Metro or Greyhound were not available to assist with the transportation, so all transports were completed by patrol and West Anti Crime Team. 

They were all in shelters, 1 1/2 hours after the original call. Greyhound spokeswoman Abby Wambaugh said the riders were picked up and taken to the Greyhound terminal Monday morning.

A Greyhound spokesman told the Seattle PI that the company has no plans to issue refunds to any of their passengers, although they will allow them to sleep in “heated buses” until they’re allowed to depart again.

As of Monday, Greyhound spokesman Wesley said no buses were rolling in or out of Seattle because the company did not want to endanger passengers on icy roads.  Wesley said more than 100 stranded passengers were sent to three homeless shelters or allowed to stay at the station.

In a light of good news, a catered meal by FareStart was called in by the Seattle Police Department.  The menu included halibut, chicken penne, grilled asparagus, salad and cheese and fruit plates.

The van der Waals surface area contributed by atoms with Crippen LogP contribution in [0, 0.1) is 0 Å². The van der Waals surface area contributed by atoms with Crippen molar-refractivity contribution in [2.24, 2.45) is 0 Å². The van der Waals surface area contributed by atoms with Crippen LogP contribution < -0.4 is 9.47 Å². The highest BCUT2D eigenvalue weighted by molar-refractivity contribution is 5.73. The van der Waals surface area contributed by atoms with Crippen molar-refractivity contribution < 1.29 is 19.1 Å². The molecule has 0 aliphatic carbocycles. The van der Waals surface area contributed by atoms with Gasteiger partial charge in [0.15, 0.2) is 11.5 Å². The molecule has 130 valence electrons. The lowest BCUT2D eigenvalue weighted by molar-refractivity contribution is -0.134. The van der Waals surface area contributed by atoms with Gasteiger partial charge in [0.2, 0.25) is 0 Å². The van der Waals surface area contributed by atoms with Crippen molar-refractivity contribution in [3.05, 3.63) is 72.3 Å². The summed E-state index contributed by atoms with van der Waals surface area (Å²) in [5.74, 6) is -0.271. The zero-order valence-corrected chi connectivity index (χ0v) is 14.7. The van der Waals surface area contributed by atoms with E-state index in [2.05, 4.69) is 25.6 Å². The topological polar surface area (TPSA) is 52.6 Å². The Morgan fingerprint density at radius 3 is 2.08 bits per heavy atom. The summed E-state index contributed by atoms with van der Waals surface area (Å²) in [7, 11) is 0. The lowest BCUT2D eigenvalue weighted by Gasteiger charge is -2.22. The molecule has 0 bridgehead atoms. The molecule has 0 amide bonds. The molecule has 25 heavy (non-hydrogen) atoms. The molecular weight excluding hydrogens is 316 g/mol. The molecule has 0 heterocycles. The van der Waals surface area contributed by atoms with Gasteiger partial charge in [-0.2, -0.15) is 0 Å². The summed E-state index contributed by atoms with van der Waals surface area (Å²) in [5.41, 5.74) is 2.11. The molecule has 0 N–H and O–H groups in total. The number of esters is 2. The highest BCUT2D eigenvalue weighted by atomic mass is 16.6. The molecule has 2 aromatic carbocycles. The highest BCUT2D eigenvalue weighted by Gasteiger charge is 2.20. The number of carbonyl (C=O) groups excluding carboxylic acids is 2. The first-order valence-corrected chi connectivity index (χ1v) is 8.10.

And KIRO radio put out a call for drivers headed to Portland who were willing to take stranded drivers.


Meanwhile in Salt Lake City, dozens of Greyhound passengers, estimated around 50, headed to WA and OR are stranded at the SLC terminal.  By Monday, several passengers are called the “five-dayers” since the arrived at SLC last Thursday.

We can’t keep on like this,” said a woman, who left Tampa FL, to resettle into Portland, saying people have slept for days in the corners of the public terminal and the closest thing to a shower was the bathroom sink.

Some said Sunday they have been there for several days, sleeping on the floor and getting food from homeless charities.  Many can’t afford to pay for a hotel room or go out to eat.

On rider says he thinks Greyhound never should have sold him a ticket in the first place.  “The road was already closed when they sold me a ticket,” he said.  “They knew.  They knew the buses couldn’t get out.”  The bus terminal manager told KUTV off camera the reason Greyhound sold the person a ticket to Portland, and continues to sell tickets to cities buses can’t currently travel to is because unlike an airline, Greyhound doesn’t have a reservation system, meaning the bus tickets can be used today, or a year from today, whenever the bus can travel there.  The tickets however, are non-refundable.

Since the media coverage, the five-dayers said an anonymous donor paid for 20 rooms at a motel for Sunday night, hamburgers and french fries were donated, and several people have brought toys, children’s books and food.